Attorneys for Appellant Attorneys For Amicus Curiae Attorneys for
Gil I. Berry, Jr. John C. Trimble Nicholas C. Pappas
Buck Berry Landau & Breunig Dina M. Cox Sandra Boyd Williams
Indianapolis, Indiana Lewis & Wagner Locke Reynolds Boyd &
Indianapolis, Indiana Weisell
James D. Johnson
Rudolf Fine Porter & Johnson LLP
JOYCE S. ROSS,
Appellant (Plaintiff below),
RAMINDER CHEEMA and PILLOW
EXPRESS DELIVERY SERVICE, INC.,
Appellees (Defendants below).
) Supreme Court No.
) Court of Appeals No.
On August 3, 1996, Ross filed a complaint for damages against Cheema and Pillow Express, alleging negligent infliction of emotional distress. At trial, Defendants successfully moved for summary judgment, arguing that the Indiana impact rule barred Ross's recovery. The Court of Appeals reversed, finding that because Ross sustained a direct impact from
Defendant's negligence, she was not precluded by the modified impact rule from maintaining
her action for negligent infliction of emotional distress. Ross v. Cheema, 696 N.E.2d 437,
439 (Ind. Ct. App. 1998).
In Shuamber v. Henderson, 579 N.E.2d 452 (Ind. 1991), this Court set forth the rule
governing negligent infliction of emotional distress claims. Shuamber modified prior Indiana
law, which held that damages for emotional distress were recoverable only where the
emotional distress is accompanied by, and results from, a contemporaneous physical injury.
See,e.g., New York, Chicago, & St. Louis R.R. Co. v. Henderson, 237 Ind. 456, 477, 146
N.E.2d 531, 543 (1957). In doing so, this Court did away with the physical injury
requirement, concluding instead that:
When . . . a plaintiff sustains a direct impact by the negligence of another and, by virtue of that direct involvement sustains an emotional trauma which is serious in nature and of a kind and extent normally expected to occur in a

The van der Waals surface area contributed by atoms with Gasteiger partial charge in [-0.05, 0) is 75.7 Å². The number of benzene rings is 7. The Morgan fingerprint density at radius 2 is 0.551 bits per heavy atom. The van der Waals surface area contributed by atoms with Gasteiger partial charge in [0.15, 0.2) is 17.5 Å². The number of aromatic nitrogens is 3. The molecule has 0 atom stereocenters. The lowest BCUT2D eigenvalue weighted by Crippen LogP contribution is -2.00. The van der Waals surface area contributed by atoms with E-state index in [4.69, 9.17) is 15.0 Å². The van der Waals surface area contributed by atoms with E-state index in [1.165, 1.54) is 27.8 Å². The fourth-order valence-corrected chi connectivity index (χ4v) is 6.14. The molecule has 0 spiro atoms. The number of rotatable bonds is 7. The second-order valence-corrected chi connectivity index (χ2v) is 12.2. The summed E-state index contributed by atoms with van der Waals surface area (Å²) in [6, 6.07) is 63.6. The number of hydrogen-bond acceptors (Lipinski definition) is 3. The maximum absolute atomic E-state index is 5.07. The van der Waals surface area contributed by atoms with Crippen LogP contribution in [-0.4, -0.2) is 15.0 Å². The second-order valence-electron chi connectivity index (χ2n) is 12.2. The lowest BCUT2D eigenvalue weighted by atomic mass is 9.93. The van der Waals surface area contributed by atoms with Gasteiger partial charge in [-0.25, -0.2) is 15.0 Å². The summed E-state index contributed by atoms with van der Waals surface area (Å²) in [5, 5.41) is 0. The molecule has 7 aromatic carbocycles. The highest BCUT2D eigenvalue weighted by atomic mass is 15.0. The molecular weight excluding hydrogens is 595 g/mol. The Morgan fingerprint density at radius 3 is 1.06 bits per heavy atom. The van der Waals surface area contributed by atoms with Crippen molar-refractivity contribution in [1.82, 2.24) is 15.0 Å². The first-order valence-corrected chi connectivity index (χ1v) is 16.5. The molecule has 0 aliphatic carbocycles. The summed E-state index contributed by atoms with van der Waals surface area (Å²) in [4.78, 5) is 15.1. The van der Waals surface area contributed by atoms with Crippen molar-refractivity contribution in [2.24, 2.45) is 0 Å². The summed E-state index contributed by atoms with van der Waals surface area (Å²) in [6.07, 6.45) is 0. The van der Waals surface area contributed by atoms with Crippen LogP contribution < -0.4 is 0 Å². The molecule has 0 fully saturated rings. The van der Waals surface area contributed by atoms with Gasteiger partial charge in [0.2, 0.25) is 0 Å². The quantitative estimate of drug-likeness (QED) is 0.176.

reasonable person, we hold that such a plaintiff is entitled to maintain an
action to recover for that emotional trauma without regard to whether the
emotional trauma arises out of or accompanies any physical injury to the
Shuamber, 579 N.E.2d at 456. Hence, the modified rule maintains the requirement of a
direct impact, but that impact need not result in a physical injury, nor need the emotional
trauma result from a physical injury.
In the present case, Ross was sitting in her living room when Cheema began the pounding on her door that is alleged to have caused her emotional distress. This pounding, Ross asserts, constitutes a direct impact within the meaning of Indiana's modified impact rule, and thereby entitles her to maintain her action for negligent infliction of emotional distress. It does not. Prior to Shuamber, Indiana's impact rule required a direct impact, which resulted in physical injury, which in turn resulted in the actionable emotional distress. Boston v. Chesapeake & O. Ry., 223 Ind. 425, 428-29, 61 N.E.2d 326, 327 (1945). In causing the requisite physical injuries, the direct impact is properly understood as being physical in nature. Though removing the physical injury element, Shuamber in no way altered the impact element of the rule. For purposes of the modified rule, the direct impact sustained by the plaintiff must necessarily be a physical one. It is clear from the facts of this case that Ross, in merely hearing a loud pounding at her door, did not sustain the direct physical impact necessary to maintain an action for negligent infliction of emotional
distress under the modified impact rule.See footnote
SHEPARD, C.J., and SELBY and BOEHM, JJ., concur.
DICKSON, J., dissents without opinion.
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